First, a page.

Alastair Stephens: we need to democratise the state in all its aspects, but for now the battle lines are clear: we want democracy restored not jingoism revived

As was predicted the Scottish Referendum, despite not breaking the dam of the UK state has stirred the stagnant waters of British political life.

It has shocked the system and bounced the British political elite into making promises of further devolution that they may not be able to keep, and can only keep by seriously disturbing the constitutional balance of the UK.

This may sound like a dull subject, but a year ago most people south of the border (and there were few enough that had any opinions at all on this) were predicting the independence referendum would be a damp squib.

It would not be the first time that the question of the redistribution of constitutional power in the UK upset the applecart. Three times promises to grant Ireland Home Rule within the UK (devolution, not independence) up-ended the British political system. In 1883 it split the ruling Liberal Party, in 1912 it almost led to civil war in Ireland, and indeed a few years later the country did explode in violence.

Scotland is not Ireland, but as the sheer panic of our rulers in the last few weeks has made clear, it does represent a major problem for the system.

Tam Dalyell’s last laugh

The granting of extra powers will reopen for the Tories the West Lothian Question, raised in the 1970s by Tam Dalyell, the MP for the eponymous seat. The question asks why Scottish MPs can vote on English affairs but English MPs cannot vote on Scottish affairs (which incidentally makes them politically unaccountable for voting for policies that their electors do not have to suffer the consequences of, such as privatisation and deregulation which they loyally voted for under Blair).

The West Lothian question has been quietly ignored since devolution, not really much disturbing even most Tories. But it is being revived by a Tory party furious at Cameron’s panicked promises of Devo Max.

Its revival now is entirely instrumental, not having anything to do with the fairness or not of the current arrangements. It is being raised in order divert attention from the obvious democratic deficit in our society, and provide an alternative to real democratic reform

The referendum has shown up the decline of democracy in British society, and in particular the hyper-centralisation of power in Westminster, and the foisting on people of a whole series of neoliberal policies, effecting every aspect of life, that they never voted for.

It is also a reaction to the government’s austerity program: something which the Tories argued for in 2010, and was decisivedly rejected by the electorate, but is being implemented regardless. Another clear example of the undemocratic nature of our state and society.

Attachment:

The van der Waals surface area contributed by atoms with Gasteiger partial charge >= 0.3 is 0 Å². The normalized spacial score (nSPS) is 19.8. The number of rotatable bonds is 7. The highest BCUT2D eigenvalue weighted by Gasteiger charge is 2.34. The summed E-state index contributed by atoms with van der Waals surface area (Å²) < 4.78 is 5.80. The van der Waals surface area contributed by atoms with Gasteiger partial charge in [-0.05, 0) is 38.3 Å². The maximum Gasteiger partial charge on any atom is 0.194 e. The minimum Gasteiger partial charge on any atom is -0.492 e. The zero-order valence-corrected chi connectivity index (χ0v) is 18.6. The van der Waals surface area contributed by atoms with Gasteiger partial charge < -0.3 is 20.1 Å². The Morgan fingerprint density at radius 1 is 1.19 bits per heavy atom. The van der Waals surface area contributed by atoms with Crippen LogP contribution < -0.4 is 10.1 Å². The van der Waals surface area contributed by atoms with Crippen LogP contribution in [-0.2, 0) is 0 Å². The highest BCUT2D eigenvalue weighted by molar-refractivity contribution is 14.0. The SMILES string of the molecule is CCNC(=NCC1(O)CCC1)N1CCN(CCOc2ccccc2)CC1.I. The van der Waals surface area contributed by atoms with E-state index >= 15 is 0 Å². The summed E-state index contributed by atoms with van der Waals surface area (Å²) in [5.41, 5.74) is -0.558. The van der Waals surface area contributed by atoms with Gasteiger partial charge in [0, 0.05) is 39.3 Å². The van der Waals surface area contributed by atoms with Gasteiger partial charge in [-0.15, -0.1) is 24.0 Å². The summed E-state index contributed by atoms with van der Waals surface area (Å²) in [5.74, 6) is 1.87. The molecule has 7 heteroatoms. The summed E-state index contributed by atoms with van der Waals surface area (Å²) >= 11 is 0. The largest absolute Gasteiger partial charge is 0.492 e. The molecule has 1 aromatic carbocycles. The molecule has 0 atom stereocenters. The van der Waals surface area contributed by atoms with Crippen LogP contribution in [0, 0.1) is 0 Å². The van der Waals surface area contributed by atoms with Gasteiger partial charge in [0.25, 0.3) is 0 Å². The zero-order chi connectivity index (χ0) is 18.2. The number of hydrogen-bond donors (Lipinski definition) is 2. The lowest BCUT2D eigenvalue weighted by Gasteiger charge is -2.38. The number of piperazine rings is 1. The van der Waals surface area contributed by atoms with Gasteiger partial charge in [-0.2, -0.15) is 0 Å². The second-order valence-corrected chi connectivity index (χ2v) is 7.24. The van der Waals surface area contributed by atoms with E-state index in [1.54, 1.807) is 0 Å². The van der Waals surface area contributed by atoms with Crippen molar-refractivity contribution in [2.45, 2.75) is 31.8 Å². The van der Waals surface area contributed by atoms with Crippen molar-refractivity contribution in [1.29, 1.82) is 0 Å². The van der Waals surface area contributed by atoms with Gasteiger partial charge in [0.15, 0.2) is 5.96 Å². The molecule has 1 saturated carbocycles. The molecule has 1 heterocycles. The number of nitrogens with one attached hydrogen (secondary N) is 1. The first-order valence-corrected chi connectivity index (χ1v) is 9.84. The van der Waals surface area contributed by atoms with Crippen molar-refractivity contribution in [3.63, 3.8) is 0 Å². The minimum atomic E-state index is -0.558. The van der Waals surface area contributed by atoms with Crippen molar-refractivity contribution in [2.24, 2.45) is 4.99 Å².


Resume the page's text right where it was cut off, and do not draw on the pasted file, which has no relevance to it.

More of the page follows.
Everybody in British society knows that there is a yawning democratic deficit: that decisions are made elsewhere, by people we can’t really influence. This is the basis of the appeal of Ukip, it’s just that they locate the shadowy elite that dominate our lives in Brussels. Obvious nonsense, but that is point, the object is to direct blame away from the corporate and financial interests who dominate our country.

An English Parliament – a Rump Parliament

The Tories know that it is now game on, that the edifice of the pseudo democracy that they have erected is wobbling, and they are coming out fighting.

Their battle cry for a new settlement for England is an English Parliament.

Of course no one is actually saying that England should have a new Parliament as Scotland has, or even an Assembly like Wales.

What they actually mean is that only English MPs voting on English affairs, which, given the balance of population in the UK (85% live in England), is most of the work of government.

A more undemocratic, jingoist lash-up can hardly be imagined.

An English parliament would serve the Tories four ways:

1 It is a way to whip up English nationalism, always the core the British nationalism, ethnically exclusive and tied to memories of Empire.

2It would shift the balance of power in parliament towards the Tories. The question of the role of Scottish MPs in forming a UK government has been controversial on the left in the referendum campaign, for there is a difference between taking the Scots out of the equation and Wales and Northern Ireland out too. Even if in 2005 Labour would have had a majority of 43 in England, in the last General election the Tories would have had a majority of thirty in England, freeing their hand to do what they like. We are also now in a period when both Labour and the Tories have difficulty gaining a majority. Every seat matters.